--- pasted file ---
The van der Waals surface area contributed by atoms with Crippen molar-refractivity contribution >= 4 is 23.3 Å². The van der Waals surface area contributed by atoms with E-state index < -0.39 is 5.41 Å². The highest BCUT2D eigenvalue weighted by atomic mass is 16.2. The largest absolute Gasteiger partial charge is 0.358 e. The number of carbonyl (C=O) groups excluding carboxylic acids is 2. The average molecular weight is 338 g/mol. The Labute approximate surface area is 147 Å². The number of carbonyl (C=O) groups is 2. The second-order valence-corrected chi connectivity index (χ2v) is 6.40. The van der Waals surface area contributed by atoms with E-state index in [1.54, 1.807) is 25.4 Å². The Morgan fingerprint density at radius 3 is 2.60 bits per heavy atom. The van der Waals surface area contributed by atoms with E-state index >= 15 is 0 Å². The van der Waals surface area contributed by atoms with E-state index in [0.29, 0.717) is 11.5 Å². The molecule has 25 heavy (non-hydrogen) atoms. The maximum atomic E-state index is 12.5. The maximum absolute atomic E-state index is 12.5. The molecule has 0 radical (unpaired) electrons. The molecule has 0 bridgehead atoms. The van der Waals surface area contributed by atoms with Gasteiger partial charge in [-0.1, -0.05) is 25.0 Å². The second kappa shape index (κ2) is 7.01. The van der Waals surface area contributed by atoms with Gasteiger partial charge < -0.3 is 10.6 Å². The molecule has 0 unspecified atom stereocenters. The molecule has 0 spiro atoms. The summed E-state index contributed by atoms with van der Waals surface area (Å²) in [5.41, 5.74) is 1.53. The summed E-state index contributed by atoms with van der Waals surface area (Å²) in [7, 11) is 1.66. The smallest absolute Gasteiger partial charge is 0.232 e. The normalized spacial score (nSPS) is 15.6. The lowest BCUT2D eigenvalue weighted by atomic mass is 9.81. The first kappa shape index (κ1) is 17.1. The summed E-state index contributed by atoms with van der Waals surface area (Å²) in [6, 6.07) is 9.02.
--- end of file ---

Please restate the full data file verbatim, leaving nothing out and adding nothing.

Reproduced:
The van der Waals surface area contributed by atoms with Crippen molar-refractivity contribution >= 4 is 23.3 Å². The van der Waals surface area contributed by atoms with E-state index < -0.39 is 5.41 Å². The highest BCUT2D eigenvalue weighted by atomic mass is 16.2. The largest absolute Gasteiger partial charge is 0.358 e. The number of carbonyl (C=O) groups excluding carboxylic acids is 2. The average molecular weight is 338 g/mol. The Labute approximate surface area is 147 Å². The number of carbonyl (C=O) groups is 2. The second-order valence-corrected chi connectivity index (χ2v) is 6.40. The van der Waals surface area contributed by atoms with E-state index in [1.54, 1.807) is 25.4 Å². The Morgan fingerprint density at radius 3 is 2.60 bits per heavy atom. The van der Waals surface area contributed by atoms with E-state index >= 15 is 0 Å². The van der Waals surface area contributed by atoms with E-state index in [0.29, 0.717) is 11.5 Å². The molecule has 25 heavy (non-hydrogen) atoms. The maximum atomic E-state index is 12.5. The maximum absolute atomic E-state index is 12.5. The molecule has 0 radical (unpaired) electrons. The molecule has 0 bridgehead atoms. The van der Waals surface area contributed by atoms with Gasteiger partial charge in [-0.1, -0.05) is 25.0 Å². The second kappa shape index (κ2) is 7.01. The van der Waals surface area contributed by atoms with Gasteiger partial charge < -0.3 is 10.6 Å². The molecule has 0 unspecified atom stereocenters. The molecule has 0 spiro atoms. The summed E-state index contributed by atoms with van der Waals surface area (Å²) in [5.41, 5.74) is 1.53. The summed E-state index contributed by atoms with van der Waals surface area (Å²) in [7, 11) is 1.66. The smallest absolute Gasteiger partial charge is 0.232 e. The normalized spacial score (nSPS) is 15.6. The lowest BCUT2D eigenvalue weighted by atomic mass is 9.81. The first kappa shape index (κ1) is 17.1. The summed E-state index contributed by atoms with van der Waals surface area (Å²) in [6, 6.07) is 9.02.